Lead researcher Dennis Trinidad of Claremont Graduate University's School of Community and Global Health, and colleagues at University of California at San Francisco, University of California at San Diego and the University of Illinois at Chicago, based their findings on data from the U.S. Census Bureau.
The census. in partnership with the National Cancer Institute, surveyed residents on their smoking habits.
"Our understanding of how to get people to quit smoking has been based on those who were the heaviest smokers, that is, those who smoked a pack a day or more," Trinidad said in a statement. "Now, as the smoking population shifts to include more light smokers, we may need to look for better ways to help them stop."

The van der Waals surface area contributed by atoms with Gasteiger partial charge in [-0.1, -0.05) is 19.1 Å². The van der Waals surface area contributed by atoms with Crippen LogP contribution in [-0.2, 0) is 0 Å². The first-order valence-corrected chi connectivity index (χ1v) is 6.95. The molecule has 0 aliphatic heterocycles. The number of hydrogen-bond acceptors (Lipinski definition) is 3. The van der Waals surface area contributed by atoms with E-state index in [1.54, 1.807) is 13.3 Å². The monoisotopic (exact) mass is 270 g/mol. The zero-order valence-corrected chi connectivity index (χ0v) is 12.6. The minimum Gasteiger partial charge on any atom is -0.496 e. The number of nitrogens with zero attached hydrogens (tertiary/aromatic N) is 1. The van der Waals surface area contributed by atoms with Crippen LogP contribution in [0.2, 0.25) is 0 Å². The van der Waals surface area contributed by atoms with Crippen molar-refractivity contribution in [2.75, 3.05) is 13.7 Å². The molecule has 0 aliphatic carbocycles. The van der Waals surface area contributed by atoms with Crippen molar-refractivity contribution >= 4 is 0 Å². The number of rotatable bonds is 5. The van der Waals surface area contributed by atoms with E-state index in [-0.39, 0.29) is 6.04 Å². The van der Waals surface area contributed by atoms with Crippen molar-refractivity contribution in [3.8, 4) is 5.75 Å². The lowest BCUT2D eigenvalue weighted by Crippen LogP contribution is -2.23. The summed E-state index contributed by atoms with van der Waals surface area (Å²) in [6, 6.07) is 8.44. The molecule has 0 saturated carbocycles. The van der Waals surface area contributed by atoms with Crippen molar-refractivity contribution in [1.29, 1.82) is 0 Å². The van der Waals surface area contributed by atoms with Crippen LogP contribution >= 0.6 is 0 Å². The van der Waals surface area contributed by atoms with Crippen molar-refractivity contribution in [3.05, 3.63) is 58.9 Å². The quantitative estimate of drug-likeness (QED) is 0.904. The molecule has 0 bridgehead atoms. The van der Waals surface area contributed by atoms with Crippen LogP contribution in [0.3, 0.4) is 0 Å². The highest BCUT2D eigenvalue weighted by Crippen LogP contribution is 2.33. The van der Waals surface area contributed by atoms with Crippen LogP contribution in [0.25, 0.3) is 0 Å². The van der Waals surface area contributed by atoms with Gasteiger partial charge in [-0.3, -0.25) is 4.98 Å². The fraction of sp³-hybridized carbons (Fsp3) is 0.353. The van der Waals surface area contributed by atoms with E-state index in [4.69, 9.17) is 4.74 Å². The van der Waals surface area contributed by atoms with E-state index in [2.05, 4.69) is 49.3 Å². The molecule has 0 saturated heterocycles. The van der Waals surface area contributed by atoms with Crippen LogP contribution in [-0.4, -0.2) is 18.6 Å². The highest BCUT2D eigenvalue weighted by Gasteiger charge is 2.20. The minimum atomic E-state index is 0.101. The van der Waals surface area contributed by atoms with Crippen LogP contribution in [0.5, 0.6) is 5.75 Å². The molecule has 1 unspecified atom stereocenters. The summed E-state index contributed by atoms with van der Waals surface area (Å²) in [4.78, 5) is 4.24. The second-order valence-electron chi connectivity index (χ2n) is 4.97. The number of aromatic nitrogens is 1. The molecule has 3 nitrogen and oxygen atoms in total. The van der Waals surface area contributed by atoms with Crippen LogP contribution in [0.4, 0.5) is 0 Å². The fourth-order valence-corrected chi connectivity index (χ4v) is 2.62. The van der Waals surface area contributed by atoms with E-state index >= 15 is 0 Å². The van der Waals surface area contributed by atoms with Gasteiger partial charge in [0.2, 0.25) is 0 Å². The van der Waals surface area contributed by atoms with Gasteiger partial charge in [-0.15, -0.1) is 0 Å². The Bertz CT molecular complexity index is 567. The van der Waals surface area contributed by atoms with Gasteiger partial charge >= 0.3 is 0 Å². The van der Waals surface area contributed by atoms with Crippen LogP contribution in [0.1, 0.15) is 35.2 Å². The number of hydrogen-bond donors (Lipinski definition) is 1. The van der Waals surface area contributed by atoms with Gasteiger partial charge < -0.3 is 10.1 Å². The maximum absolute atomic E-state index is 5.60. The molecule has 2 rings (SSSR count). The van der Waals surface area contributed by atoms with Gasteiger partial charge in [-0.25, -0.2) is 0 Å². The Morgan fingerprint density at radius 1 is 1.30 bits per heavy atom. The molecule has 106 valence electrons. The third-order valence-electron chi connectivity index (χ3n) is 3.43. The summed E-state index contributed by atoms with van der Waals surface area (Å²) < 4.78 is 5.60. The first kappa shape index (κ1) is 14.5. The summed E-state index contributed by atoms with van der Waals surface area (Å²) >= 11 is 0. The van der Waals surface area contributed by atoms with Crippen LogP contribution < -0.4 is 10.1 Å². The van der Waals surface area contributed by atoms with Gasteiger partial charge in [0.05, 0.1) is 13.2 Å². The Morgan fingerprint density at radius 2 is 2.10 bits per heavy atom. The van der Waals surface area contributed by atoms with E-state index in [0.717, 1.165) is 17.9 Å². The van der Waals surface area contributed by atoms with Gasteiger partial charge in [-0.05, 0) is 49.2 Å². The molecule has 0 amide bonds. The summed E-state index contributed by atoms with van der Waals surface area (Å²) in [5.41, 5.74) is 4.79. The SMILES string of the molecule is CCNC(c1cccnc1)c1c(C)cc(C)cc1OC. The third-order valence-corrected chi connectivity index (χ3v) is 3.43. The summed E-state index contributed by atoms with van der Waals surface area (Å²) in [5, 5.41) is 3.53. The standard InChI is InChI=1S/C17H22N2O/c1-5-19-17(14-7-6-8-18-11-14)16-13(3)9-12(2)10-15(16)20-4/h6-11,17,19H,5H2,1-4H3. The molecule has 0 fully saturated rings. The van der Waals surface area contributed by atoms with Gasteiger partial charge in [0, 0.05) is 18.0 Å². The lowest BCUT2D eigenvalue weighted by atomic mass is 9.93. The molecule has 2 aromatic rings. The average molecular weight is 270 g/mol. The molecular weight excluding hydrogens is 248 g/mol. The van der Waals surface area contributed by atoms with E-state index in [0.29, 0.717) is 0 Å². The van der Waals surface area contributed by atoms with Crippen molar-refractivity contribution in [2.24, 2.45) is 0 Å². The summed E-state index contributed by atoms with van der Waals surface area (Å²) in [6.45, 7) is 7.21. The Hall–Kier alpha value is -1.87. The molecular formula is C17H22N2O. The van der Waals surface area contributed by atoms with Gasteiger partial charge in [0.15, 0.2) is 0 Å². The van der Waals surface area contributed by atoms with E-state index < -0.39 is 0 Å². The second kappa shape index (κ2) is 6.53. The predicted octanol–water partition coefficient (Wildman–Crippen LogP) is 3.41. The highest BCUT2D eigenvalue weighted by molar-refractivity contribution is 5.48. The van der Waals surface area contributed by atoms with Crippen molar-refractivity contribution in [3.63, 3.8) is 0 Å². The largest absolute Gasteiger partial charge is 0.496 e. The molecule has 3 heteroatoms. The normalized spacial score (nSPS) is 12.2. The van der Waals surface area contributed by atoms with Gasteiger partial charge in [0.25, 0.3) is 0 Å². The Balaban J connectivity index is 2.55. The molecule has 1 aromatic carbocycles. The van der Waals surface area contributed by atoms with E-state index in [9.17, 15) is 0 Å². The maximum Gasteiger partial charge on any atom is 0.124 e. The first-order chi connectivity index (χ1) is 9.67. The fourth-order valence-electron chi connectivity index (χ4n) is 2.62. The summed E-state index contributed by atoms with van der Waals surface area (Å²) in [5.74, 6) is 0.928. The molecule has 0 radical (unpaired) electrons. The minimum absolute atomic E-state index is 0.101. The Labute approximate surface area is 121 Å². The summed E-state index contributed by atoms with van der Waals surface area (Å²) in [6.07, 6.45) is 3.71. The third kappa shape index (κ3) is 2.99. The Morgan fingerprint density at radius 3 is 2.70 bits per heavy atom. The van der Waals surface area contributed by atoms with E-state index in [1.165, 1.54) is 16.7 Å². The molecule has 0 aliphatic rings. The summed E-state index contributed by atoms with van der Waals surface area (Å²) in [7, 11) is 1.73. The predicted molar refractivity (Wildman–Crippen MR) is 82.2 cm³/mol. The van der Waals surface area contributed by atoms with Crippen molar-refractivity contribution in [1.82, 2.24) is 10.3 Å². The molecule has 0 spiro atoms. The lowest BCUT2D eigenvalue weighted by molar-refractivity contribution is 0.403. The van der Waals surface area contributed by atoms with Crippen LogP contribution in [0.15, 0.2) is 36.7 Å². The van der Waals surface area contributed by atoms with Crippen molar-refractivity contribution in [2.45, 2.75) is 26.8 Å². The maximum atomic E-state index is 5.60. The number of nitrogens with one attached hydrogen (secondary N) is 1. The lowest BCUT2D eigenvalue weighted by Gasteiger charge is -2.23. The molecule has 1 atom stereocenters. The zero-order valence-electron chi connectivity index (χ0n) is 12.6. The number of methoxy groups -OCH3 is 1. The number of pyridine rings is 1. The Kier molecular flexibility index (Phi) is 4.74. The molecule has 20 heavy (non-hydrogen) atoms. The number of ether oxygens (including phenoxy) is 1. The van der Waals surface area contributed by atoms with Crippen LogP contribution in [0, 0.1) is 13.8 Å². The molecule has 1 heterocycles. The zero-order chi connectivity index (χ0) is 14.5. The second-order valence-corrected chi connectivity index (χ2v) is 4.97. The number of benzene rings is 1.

The study, published in the April issue of the American Journal of Public Health, showed racial and ethnic minorities are generally more likely than non-Hispanic whites to be light smokers, but smokers in that group who tried to quit did no better, and in some cases fared worse, than among non-Hispanic whites.